I am becoming more acclimated to reading the text on-line, but I'm still striving to make all the connections. That may not be so much a feature of the wiki text as it is the length and breadth of the novel.It seems that Richard/Warbeck is often detached about the events that happen in the novel. Is that just the way of Mary Shelley? Is she more stoic as she writes her characters' events?
It seems that passing the young Richard off as Perkin Warbeck is very easily accomplished and with little thought for the future. There does seem to be some emotion attached: "Lovel was profuse of thanks : so suddenly and so easily to be relieved from his worst fears, appeared like the special interposition of some guardian saint. His heart overflowed with gratitude ; and his glistening eyes gave token of greater thanks than even his emphatic words." And yet, it almost seems like he is glad to have the young prince out of his care. Here is the proper heir to the throne of England being sent off with little promise for how he might be returned to his rightful place. Of course, Lovel might have been willing to do this to save young Richard's life figuring that he would form a plan later that would restore the Yorks to power.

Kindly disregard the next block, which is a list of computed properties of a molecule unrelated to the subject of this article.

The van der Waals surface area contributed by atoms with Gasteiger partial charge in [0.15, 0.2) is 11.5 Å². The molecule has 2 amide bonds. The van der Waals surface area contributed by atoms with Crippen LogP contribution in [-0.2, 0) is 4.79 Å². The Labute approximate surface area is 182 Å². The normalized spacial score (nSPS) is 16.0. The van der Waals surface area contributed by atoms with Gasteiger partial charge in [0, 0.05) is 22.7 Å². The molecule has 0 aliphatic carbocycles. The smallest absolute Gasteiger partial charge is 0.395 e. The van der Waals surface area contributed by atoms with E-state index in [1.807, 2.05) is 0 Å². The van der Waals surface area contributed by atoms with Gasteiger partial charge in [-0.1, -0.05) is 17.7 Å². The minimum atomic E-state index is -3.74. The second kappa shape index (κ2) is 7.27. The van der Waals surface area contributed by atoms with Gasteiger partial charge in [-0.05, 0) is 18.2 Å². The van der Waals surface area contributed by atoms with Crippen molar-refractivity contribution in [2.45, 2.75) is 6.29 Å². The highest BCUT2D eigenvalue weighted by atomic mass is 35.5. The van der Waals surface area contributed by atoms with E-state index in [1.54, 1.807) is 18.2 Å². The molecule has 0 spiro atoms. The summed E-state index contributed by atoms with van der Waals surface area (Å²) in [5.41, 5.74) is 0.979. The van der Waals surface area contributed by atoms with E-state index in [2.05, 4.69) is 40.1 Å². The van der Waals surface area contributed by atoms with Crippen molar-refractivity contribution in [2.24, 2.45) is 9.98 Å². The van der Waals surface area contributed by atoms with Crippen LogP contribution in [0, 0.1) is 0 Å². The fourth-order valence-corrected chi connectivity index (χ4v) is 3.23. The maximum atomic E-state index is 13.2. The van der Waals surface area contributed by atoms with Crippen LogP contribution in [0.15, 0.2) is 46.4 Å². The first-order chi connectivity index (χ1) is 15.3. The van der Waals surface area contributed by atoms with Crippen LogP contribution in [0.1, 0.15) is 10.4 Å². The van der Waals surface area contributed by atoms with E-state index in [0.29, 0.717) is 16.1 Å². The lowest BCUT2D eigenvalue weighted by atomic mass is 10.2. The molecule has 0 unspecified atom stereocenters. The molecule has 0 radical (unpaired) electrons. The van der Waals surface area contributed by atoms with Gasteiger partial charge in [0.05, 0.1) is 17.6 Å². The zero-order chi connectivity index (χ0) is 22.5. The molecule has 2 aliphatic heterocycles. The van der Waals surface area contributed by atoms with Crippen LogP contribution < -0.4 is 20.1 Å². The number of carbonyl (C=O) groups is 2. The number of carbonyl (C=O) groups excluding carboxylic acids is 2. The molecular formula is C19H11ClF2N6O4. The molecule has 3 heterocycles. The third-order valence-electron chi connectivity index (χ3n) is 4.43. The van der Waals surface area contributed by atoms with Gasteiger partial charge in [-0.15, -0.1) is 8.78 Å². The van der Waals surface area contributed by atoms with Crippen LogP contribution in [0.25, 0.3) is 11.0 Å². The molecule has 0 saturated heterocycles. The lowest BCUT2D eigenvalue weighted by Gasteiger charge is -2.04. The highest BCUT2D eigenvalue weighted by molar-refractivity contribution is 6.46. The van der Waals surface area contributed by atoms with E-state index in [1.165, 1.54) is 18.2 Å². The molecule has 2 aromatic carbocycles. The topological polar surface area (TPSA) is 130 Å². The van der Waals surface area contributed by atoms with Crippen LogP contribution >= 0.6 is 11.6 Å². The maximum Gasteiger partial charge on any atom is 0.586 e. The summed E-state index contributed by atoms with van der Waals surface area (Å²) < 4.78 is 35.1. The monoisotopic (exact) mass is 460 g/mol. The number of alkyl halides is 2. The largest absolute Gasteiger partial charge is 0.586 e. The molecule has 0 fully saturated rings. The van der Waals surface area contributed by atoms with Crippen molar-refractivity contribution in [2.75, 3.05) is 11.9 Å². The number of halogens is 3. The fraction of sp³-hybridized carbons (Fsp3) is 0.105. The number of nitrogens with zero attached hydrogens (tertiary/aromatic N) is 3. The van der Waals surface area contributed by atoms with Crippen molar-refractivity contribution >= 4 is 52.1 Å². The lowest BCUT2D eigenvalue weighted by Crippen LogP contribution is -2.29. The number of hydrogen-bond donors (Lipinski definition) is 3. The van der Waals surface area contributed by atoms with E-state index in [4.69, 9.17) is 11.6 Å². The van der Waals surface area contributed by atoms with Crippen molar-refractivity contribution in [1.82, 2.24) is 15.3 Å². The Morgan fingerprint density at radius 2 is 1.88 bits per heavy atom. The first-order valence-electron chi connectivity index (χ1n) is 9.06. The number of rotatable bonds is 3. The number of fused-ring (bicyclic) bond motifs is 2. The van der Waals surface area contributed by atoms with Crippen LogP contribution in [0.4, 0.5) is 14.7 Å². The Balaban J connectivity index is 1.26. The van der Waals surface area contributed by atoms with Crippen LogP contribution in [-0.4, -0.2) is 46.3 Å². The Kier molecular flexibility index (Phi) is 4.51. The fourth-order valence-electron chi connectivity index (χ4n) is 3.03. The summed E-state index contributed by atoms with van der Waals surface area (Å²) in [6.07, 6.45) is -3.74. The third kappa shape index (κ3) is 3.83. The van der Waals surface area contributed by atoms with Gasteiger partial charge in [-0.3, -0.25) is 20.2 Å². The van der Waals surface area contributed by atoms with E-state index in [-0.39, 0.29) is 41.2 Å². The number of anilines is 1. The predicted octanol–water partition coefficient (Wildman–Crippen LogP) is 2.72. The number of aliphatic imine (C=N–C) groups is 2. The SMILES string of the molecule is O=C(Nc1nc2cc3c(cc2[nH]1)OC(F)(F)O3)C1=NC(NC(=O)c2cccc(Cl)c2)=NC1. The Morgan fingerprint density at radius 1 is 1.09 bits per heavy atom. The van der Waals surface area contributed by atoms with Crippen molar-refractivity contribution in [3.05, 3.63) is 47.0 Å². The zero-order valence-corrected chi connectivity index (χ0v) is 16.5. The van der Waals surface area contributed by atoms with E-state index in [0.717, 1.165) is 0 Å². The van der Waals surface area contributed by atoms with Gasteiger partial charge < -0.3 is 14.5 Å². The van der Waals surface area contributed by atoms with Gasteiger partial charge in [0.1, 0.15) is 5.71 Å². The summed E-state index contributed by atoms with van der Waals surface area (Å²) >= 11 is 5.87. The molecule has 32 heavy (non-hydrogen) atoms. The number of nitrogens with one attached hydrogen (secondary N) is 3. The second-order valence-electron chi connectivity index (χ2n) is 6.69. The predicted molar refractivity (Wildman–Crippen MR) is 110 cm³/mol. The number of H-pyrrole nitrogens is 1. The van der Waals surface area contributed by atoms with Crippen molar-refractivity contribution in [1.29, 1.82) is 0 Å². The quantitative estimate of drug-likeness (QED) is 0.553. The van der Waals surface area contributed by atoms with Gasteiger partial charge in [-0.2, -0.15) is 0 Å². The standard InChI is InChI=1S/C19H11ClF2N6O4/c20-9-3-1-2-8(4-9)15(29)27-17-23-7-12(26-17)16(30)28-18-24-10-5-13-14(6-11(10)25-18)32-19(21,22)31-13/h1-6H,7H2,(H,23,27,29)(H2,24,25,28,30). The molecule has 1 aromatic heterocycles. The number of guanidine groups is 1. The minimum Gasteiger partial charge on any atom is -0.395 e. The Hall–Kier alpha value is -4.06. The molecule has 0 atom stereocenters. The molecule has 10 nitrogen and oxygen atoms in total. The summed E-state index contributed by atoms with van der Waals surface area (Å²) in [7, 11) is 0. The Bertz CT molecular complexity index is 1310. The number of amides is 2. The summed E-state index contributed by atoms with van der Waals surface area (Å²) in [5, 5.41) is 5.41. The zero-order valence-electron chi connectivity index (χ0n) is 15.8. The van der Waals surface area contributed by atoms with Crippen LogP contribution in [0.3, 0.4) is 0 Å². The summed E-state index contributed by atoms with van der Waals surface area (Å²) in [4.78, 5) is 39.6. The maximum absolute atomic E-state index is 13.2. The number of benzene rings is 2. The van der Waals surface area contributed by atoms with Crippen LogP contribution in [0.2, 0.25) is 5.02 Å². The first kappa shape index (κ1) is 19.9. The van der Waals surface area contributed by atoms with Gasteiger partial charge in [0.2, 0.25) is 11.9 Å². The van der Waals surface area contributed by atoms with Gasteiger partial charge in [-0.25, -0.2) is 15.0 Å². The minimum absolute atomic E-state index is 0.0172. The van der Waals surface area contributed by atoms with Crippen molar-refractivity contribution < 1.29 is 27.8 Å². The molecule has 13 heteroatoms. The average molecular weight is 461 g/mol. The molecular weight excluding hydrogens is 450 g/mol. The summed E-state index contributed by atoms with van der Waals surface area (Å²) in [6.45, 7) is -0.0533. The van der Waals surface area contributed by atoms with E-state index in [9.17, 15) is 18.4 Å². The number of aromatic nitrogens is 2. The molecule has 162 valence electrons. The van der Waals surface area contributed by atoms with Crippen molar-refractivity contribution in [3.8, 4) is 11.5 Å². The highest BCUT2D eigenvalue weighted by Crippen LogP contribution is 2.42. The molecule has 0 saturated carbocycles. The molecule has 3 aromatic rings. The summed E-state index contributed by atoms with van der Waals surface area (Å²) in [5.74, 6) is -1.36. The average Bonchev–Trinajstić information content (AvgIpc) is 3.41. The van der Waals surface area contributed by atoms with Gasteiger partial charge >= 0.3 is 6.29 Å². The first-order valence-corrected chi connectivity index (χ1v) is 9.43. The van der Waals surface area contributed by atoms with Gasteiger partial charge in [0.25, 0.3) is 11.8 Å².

When Richard was forced out of France by Charles so that the French King could sign a treaty with King Henry, the expulsion also seems to be a bit unemotional. Though Shelley writes of Richard, "Pride, indignation, and heroic resolve sustained the duke under this insult; but violent, angry emotion was foreign to his dispo-  sition, and only kept alive in his bosom at the expense of much suffering," there seems to me a detachment to these "emotions." At this point Shelley "tells" rather than "shows" the emotions, so perhaps that is the reason they do not seem to be fully demonstrated in Richard's character.Generally speaking, Richard does not seem to be a very emotional character. He seems to be "above" much that is happening in his life. Perhaps that makes him more Royal, but it seems also to make him less human.